After House Budget Committee chairman Paul Ryan (R-WI-1) decided to remain in his current position, former Gov. Tommy Thompson began making it known that he is interested in running for the open seat. Thompson served four terms as governor from 1987 to 2001 and then became Pres. George W. Bush’s Secretary of Health and Human Services. He made an ill-fated run for the presidency in 2008, failing to even get out of the starting blocks. The 69-year-old Thompson’s entry would be a bit of a surprise, since he considered running statewide several times after leaving the state house and then repeatedly stated his disinclination to initiate another political campaign.

Should he get back into the game in 2012, Mr. Thompson may draw serious primary opposition. Former Reps. Mark Green (R-WI-8) and Mark Neumann (R-WI-1), who have both previously lost statewide campaigns, have not ruled out running for the Senate. The state legislature’s brother tandem of Senate Majority Leader Scott Fitzgerald and House Speaker Jeff Fitzgerald have also been mentioned as potential Senate contenders.

Wisconsin Democrats will have a strong field of potential candidates from which to choose. Leading the group is former Sen. Russ Feingold who was defeated for re-election in 2010. Before Sen. Kohl announced his retirement, Feingold said he was not considering running in 2012 even if the Senate seat were to open. Now that Kohl is stepping aside, Feingold has a real decision to make. Rep. Tammy Baldwin (D-WI-2) and former Milwaukee mayor and congressman Tom Barrett, who lost to Gov. Scott Walker in November, are both potential candidates. Regardless of who ultimately chooses to run, this open seat contest is likely to become 2012’s premier Senate race.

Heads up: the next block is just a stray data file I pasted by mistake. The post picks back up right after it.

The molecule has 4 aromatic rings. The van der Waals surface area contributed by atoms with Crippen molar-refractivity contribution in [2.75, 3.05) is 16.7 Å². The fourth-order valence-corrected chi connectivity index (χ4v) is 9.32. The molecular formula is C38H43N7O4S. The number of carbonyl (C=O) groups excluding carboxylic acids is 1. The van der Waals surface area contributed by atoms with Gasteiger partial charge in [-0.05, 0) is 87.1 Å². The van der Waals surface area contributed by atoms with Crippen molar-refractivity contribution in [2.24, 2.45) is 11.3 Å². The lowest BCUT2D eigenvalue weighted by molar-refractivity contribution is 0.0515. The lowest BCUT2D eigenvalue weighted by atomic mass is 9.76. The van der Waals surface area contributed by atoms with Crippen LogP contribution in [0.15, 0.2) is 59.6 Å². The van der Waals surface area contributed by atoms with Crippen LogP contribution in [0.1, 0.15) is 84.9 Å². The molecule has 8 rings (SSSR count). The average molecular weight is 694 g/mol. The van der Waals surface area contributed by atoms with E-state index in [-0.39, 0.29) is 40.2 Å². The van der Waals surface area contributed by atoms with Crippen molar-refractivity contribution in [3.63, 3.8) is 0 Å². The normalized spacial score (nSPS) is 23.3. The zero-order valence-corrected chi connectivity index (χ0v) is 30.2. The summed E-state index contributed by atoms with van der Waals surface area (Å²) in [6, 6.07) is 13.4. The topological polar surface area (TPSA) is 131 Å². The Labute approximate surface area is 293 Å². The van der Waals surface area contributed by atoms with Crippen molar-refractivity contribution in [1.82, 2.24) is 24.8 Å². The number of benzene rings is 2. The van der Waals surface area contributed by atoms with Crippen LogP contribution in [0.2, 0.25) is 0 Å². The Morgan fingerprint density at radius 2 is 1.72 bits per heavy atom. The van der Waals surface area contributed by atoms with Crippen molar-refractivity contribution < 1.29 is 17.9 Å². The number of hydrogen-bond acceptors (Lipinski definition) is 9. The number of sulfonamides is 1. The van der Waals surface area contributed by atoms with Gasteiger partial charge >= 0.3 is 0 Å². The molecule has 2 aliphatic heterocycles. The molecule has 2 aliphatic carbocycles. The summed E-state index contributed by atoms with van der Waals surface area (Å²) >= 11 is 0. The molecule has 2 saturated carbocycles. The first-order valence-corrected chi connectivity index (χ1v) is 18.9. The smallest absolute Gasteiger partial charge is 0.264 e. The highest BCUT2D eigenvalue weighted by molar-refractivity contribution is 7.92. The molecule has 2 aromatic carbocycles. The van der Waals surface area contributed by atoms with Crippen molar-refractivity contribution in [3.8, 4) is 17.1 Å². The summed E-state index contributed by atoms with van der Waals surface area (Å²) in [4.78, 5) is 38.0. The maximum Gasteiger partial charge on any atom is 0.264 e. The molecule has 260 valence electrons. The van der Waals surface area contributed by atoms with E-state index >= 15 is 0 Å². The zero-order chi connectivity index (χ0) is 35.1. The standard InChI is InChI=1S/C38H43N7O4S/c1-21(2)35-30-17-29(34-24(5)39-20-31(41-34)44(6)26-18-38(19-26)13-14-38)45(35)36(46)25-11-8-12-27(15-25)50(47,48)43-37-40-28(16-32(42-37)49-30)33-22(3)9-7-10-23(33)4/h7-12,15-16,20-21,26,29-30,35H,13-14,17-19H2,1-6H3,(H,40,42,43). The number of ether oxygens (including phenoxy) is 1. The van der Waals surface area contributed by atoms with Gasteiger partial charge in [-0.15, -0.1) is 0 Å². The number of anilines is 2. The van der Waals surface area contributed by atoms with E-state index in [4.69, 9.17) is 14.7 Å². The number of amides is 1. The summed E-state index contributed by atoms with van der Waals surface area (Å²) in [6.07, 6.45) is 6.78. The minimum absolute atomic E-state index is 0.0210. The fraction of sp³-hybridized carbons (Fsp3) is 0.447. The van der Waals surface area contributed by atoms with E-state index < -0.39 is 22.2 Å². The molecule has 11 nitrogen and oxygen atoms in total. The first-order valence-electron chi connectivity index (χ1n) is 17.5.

In Missouri, Rep. Todd Akin (R-MO-2) has finally indicated that he will run for the Senate, ending weeks of speculation. Since two Republicans have already announced they are running for his congressional seat, as if it were already open, Akin’s Senate announcement seems anticlimactic. He enters a primary against former state treasurer and gubernatorial candidate Sarah Steelman of Springfield and possibly healthcare company CEO John Brunner from St. Louis. Steelman has the potential of becoming a strong candidate, so an Akin nomination should not be considered a foregone conclusion.

The winner of the Missouri Republican Senatorial primary will face vulnerable Sen. Claire McCaskill (D), seeking her first re-election to the post she originally won in 2006. Missouri’s recent voting history plus her failure to pay property taxes on an airplane that her husband partially owns has brought this race into the toss-up zone. Missouri was the closest state in the 2008 presidential campaign as John McCain slipped past Pres. Obama by just 3,903 votes. It was only the second time since 1900 that Missouri failed to side with the winner in the presidential contest. Last election, Rep. Roy Blunt (R-MO-7) scored an impressive 13-point victory over Secretary of State Robin Carnahan (D), sister of current Congressman Russ Carnahan (D-MO-3). Hence, the last two elections may signal that Missouri voters are moving decidedly to the right.

The open North Dakota seat also saw its first major entry. Freshman Rep. Rick Berg (R-ND-AL) announced via video on Monday that he will run for the retiring Sen. Kent Conrad’s (D) open seat. Berg should coast to the Republican nomination and becomes the prohibitive favorite to convert the seat for his party in the general election. Public Utilities Commissioner Brian Kalk had already announced for the Republican Senatorial nomination, but he is expected to drop down to the open House race. Most of the North Dakota political action will now center around Berg’s vacated at-large House district.
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Huckabee, McCotter Say ‘No’; Succeeding Sen. Kohl; W.Va. Gov. Results

In Governor, Presidential campaign, Senate on May 16, 2011 at 11:05 am